Market Updates
13 Apr 2022

Annual Market Update March 2022

M329121-Evergreen-Email Chelsea Centred-v1.jpg By Chelsea Traver at Evergreen Advice

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In March we like to look back on the past 12 months to explore what’s been going on in investment markets over the longer term. This time there is a very distinct split in how the markets performed in 2021 and how they performed in 2022.

In 2021, Global shares were still steadily climbing, and NZ shares & Fixed interest had just slightly rocky performance. Now, three months into 2022 almost all investment markets have had significantly negative performance to start the year, including generally reliable Fixed Interest. If we put these periods together and look at the entirety of the last 12 months the picture gets a rosier for global equities although both NZ shares and all Fixed Interest had negative performance.

There are currently two major issues that have driven performance so far in 2022 and will likely continue affecting markets:

1. The war in Ukraine
2. How to slow inflation without hurting the economy


The War in Ukraine

We’ve heard from many investors who are very concerned that the war in Ukraine will be the start of World War 3. Markets started reacting to this conflict in early February and continued a downward trend as Russia invaded Ukraine on 24 February. Global share markets bottomed out around 15 March before partially recovering to end the month.

The effects of this war are more than just local, Russia is a major supplier of oil to Europe and international markets. There is also the concern that China may become involved as they are potentially a supporter of Russia. And hanging over every update that we hear is whether the war could turn nuclear. This in particular has some investors wondering if now is the time to get out of markets.


While we do not know what will happen with international relations; we do know that historically wars impact the long term share market less than you might think, even World Wars. Investors who stayed in the market achieved significant returns over the long term.

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How to slow inflation without hurting the economy

Inflation was the original driver of the negative performance in January 2022 and continues to affect both equity and fixed interest markets. Higher inflation means interest rates also need to be higher to compensate investors appropriately for their bond investments. Interest Rates are a key driver of returns on all assets and because of the makeup of the NZ share market it is particularly affected by interest rate changes, hence its negative performance.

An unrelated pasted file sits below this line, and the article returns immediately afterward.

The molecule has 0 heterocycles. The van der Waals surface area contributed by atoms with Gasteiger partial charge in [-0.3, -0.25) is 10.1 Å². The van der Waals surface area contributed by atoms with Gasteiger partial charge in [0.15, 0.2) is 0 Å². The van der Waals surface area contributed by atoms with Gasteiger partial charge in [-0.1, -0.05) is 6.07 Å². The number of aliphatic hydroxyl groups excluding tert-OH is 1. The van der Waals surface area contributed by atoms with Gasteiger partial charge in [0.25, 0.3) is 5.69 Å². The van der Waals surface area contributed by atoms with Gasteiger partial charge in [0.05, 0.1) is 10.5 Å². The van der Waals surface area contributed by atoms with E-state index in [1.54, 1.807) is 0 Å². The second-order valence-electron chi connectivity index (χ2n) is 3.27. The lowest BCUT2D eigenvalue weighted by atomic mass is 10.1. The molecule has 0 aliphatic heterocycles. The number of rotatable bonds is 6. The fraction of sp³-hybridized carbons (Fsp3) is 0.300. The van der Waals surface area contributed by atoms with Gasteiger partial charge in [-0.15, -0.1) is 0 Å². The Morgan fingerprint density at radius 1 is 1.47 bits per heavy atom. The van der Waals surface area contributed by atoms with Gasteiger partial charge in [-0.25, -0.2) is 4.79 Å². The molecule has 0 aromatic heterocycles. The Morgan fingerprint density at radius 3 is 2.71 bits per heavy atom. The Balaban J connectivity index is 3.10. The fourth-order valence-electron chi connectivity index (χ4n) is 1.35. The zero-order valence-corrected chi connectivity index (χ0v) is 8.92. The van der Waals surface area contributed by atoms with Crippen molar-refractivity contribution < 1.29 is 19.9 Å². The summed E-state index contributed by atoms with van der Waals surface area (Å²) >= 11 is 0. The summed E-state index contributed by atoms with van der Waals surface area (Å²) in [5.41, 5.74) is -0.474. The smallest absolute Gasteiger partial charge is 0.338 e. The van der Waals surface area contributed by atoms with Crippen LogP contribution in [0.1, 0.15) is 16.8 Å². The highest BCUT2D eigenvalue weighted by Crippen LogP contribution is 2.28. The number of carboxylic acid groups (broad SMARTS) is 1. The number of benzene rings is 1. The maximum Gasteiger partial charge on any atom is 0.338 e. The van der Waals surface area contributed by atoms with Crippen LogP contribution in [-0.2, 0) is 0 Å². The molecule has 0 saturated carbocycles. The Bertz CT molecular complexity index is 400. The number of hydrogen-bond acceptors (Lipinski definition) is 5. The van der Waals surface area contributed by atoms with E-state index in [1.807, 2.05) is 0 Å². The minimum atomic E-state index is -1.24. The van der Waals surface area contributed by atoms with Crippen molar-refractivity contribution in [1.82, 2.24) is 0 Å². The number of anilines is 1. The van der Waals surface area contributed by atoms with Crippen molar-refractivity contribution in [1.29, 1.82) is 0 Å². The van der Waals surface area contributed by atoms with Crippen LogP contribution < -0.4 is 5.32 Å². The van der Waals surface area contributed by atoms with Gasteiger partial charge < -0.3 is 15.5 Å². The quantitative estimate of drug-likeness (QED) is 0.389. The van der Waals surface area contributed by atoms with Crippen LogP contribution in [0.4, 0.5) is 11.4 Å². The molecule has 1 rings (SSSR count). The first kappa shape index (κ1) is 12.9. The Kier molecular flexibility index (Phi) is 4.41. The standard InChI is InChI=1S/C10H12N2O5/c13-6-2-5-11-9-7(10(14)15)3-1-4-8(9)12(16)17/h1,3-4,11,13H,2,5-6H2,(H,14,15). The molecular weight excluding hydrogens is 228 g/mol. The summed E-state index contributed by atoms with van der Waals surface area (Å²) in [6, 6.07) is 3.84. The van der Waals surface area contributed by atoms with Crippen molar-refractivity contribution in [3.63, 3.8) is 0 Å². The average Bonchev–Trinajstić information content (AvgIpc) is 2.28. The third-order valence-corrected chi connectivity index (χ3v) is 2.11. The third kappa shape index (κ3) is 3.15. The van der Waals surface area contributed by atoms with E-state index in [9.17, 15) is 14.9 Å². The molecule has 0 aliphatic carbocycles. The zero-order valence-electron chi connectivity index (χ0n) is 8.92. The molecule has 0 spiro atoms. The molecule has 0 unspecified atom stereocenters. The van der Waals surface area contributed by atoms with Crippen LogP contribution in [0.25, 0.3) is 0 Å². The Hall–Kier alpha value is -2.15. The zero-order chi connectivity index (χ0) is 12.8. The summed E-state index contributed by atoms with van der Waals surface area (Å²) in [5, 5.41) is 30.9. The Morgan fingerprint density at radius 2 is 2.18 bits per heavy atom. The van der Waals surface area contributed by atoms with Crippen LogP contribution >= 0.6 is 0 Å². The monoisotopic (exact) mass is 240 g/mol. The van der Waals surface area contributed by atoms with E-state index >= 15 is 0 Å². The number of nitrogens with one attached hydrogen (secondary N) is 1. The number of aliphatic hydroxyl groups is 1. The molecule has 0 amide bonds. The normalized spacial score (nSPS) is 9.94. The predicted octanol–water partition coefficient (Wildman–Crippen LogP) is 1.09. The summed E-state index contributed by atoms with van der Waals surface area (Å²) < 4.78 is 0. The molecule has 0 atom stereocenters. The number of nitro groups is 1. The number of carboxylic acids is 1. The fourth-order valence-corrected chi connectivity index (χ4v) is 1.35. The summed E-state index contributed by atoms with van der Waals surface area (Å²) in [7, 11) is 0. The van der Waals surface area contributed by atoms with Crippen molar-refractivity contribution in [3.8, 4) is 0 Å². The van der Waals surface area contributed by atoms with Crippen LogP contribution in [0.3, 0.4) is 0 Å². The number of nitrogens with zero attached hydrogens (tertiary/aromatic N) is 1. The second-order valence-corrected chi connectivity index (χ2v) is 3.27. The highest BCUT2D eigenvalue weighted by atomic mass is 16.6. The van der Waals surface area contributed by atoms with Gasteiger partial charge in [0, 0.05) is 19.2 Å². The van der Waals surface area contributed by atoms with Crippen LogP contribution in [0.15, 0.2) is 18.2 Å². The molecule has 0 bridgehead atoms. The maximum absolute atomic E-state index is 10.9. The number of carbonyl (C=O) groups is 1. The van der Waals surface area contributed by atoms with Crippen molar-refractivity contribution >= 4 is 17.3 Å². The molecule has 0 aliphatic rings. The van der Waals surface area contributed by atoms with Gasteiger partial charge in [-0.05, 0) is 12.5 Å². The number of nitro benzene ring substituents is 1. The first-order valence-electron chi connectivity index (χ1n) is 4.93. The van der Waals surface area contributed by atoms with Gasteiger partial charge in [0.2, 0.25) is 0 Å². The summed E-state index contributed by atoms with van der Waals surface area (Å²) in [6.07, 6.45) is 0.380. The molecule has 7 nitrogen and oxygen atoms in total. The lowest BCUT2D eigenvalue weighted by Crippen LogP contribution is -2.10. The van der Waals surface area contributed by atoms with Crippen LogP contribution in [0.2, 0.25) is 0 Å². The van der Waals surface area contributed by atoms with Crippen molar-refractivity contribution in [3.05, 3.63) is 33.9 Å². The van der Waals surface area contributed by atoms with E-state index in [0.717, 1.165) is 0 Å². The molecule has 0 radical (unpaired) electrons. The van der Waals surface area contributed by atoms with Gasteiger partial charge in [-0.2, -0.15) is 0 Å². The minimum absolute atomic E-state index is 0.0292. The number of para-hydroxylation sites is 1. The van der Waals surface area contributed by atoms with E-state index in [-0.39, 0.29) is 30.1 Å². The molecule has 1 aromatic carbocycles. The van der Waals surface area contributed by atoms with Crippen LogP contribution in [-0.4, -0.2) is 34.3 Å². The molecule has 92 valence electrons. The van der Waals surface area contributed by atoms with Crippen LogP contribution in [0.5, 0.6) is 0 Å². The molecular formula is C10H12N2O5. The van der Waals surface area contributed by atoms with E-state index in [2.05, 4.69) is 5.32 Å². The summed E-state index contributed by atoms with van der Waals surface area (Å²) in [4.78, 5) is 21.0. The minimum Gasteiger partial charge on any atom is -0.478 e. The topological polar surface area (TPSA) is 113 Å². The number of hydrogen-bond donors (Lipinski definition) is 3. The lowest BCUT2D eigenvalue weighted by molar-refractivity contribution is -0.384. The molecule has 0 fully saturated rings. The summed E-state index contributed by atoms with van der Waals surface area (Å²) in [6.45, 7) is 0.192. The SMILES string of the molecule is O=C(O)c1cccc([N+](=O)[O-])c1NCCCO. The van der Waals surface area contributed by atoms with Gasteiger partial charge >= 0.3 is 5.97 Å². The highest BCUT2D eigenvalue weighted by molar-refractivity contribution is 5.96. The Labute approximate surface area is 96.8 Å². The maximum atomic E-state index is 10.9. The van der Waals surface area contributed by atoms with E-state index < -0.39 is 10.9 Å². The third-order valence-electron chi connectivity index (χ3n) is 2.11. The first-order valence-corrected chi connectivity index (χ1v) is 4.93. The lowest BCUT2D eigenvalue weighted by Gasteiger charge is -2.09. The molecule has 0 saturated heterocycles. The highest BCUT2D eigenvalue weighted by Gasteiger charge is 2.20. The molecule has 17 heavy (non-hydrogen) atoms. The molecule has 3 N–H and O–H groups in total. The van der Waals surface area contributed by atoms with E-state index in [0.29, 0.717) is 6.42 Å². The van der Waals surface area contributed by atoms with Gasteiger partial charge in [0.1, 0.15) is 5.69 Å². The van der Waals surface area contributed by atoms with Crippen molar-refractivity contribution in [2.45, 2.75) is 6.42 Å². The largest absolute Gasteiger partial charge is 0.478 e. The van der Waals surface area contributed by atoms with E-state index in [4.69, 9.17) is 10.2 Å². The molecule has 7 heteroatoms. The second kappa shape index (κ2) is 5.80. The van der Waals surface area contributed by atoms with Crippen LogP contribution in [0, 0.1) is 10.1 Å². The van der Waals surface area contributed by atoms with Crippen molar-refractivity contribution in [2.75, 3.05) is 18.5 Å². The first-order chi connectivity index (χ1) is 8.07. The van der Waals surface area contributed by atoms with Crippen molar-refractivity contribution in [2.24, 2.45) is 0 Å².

In equities interest rates affect businesses and their share price in various ways:

  1. Many companies use debt. If interest rates go up, so do their mortgage costs, reducing the company’s profitability.
  2. Companies that pay dividends can become less attractive when interest rates go up – if an investor can get an increased return by putting money in a savings account or term deposit, they are less likely to want to take on risk by investing in shares for income.
  3. Technology stocks tend to have high valuations based on expectations of strong growth and future profits. As interest rates increase, investors demand a higher return on all investments, and this has a magnified effect on growth stocks that are valued based on the growth of their long-dated future profits. This played out in January when one of the hardest-hit sectors in the stock market was Information Technology, which fell -by 8.3%.

For bonds, their price falls when interest rates rise which explains why bonds have delivered negative returns over the past year. To illustrate why using a simplistic example, if a bond is issued in 2021 with an interest rate of 2% it’s worth less if interest rates have risen and there are new bonds coming to market at 3%, especially if inflation is also eating into its returns.


Looking forward central banks around the world are being forced to respond to inflation numbers not seen since the early 1980s by increasing their local cash rates to cool down the economy and ensure inflation does not stay elevated. NZ has started this upward hike in rates, with the US and other markets joining in as well. Their challenge will be slow growth…but not too much.

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